Four Brothers

From Grandma’s Album… Four Brothers – Family….

Four Brothers

My father, Francisek Picek (Frank) was born in 1894 in Bohemia, then a small backwater of the Austro-Hungarian Empire. His brothers came along with two years between them. Vaclav (Jim) was born in 1896, Antonin (Tony) in 1898 and then Jaroslav (Jiri, Jerry) in 1900.

My 10-year-old father emigrated to America in 1904, with only his mother and father. The three younger brothers were farmed out to unwilling relatives in the old country as Francisek was old enough to take care of Mother Picek and not really old enough to do farm work in Bohemia. There had only been money enough for a few tickets, and the new baby would be born a citizen of the new country. Surely Brother Francis and Mother Picek would be allowed to stay to care for her?

Bozena (Grace of God, Bessie) was indeed born in America, after a small house had been acquired.

Father Picek went back for the rest of the family, but before he could earn enough to begin sending them to Mother, he became ill and then died. The brothers were heard from rarely, postage being expensive, and then War came and they wrote not at all. The Austrian Grand Duke was assassinated in Sarajevo and two brothers were conscripted.

One brother, we learned later, was holed up in an “electrical tent” on a telephone pole in Italy. The other two trekked through Siberia with the Austrian forces. All got through the war without injury and with their military pay, after the creation of the independent Czech state, they finally made their separate ways to America, one at a time. One brother came over in 1919 and each earned enough money for the next. Finally in 1923 they were all reunited in Baltimore.

It took so long because my mother and father had married and had not only to provide for widowed Mother Picek but to provide funds for the brothers’ permissions to enter the country, their tickets and to guarantee their support and livelihood once here in America. Not only that, but I came along in 1920, and then my brother Karel (Charles) in 1922!

The bond of brotherhood, unbroken but strained in childhood, remained strong in adulthood. As elder brother and the best speaker of English in the family, my Dad served as the head of the family and consultant. All deferred to him in matters, political, legal, civil and social – a Starosta* in truth!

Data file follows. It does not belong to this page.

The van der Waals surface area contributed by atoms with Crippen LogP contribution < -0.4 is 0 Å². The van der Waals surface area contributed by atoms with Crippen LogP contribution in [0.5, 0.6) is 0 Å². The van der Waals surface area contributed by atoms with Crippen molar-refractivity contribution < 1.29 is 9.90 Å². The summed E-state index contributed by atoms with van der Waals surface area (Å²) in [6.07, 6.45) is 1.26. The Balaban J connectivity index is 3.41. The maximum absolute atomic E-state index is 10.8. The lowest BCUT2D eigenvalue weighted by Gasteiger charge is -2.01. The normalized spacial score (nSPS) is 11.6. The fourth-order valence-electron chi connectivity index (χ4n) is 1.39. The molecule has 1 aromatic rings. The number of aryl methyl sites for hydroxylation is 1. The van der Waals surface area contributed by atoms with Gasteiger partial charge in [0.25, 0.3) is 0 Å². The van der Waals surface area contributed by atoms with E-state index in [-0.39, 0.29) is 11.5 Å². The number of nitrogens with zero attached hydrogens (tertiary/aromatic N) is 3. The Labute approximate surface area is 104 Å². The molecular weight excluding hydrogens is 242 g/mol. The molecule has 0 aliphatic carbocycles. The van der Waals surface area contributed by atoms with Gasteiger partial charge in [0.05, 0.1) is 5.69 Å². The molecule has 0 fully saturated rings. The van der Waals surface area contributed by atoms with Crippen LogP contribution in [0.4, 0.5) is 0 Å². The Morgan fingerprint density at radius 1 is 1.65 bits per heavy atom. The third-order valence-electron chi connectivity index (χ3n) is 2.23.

The hosi (boys) had lovely Czech-American wives and families and did well with lucrative jobs in business: building-loan, boilermaker and Eskay meats. All became naturalized citizens and ardent Democrats. I had a marvelous family of relatives – nine cousins!

What fun we had; spending summers at the Aurora Club Shore, attending Czech night-school classes and festivities, patronizing the frequent dances and theatricals and, of course, home entertainment. I’ll never forget the four pinochle parties each Christmas, hosted each week by a different brother. I also remember our doorbell ringing very early on Christmas morning with my three uncles bounding up the stairs to my Dad’s room shouting “Vesele Vanoce!”

A favorite January 31 event was the Sylvester or masked ball. Tedious winter hours at home were spent on the “costume.” I remember, as a child, watching the preparations: sewing brown cambric on the skeleton of the horse, pinning feathers on the cardboard rooster, and pricking pins into the face of the cardboard clock for the numbers. These many-times prize-winning works of art were life-size and manned by our men.

The horse is the one that folks most remember. With two brothers inside (and no one ever admitted to being the “hind end”!) it pranced and danced all over the ballroom, nodding its head or stamping its feet and swishing its tail. Every so often though, it would back up to some vinegary matron, or grumpy old man, lift its tail and deposit a “horse ball” in the lap of the unfortunate! They were only painted fabric-covered balls of newspaper, but the roars of laughter echo even to this day.

Yes, despite early childhood deprivation and hardship, humor prevailed. No rancor or venom was ever evinced by any one of the four. There were pranks and silliness and wordplay, especially once my husband, Amor, got involved. There were long story-telling sessions of family history and Czech tales, and when the brothers disappeared out “under the cherry tree” with their glasses of good beer, who knows what fish stories prompted the guffaws!

The brothers had good long lives, all living to see grandchildren, most great-grandchildren and one (Jerry) to see his first great-great-granddaughter! Uncle Jim was the first to go, having a fatal heart attack in his late 60’s, probably brought on by the smoking that they all over-indulged in. Uncle Tony and my Dad both died of lung cancer, Uncle Tony first and then Daddy, a decade later, at the age of 76. Uncle Jerry lived on into his late 80’s, finally succumbing to serious complications from drug interactions that poisoned his systems; too many medications, too many doctors and lack of oversight in the nursing home. A sad ending… but my Daddy used to say, lifting a glass of good Pilsner, “However long a life, it all comes to an end. So LIVE!”

As with their masked-ball entries, just like the cambric-covered newspaper ball “horse-droppings” the hosi managed to insert some humor whenever they could. There was never a glum reminiscing of their tragic youth without the balance of the funny stories, told and retold. What memories of these wonderful men! That must have been why we, their nine offspring, always enjoyed them so much. Their love and gaiety I still treasure today as I approach my eighty-seventh year in September.

*Starosta = elder, with the implication of something like “elder statesman” or “wise one”. It literally means “old person“.

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Page added and published 8/24/18 (C)M. Bartlett
Last updated 8/24/18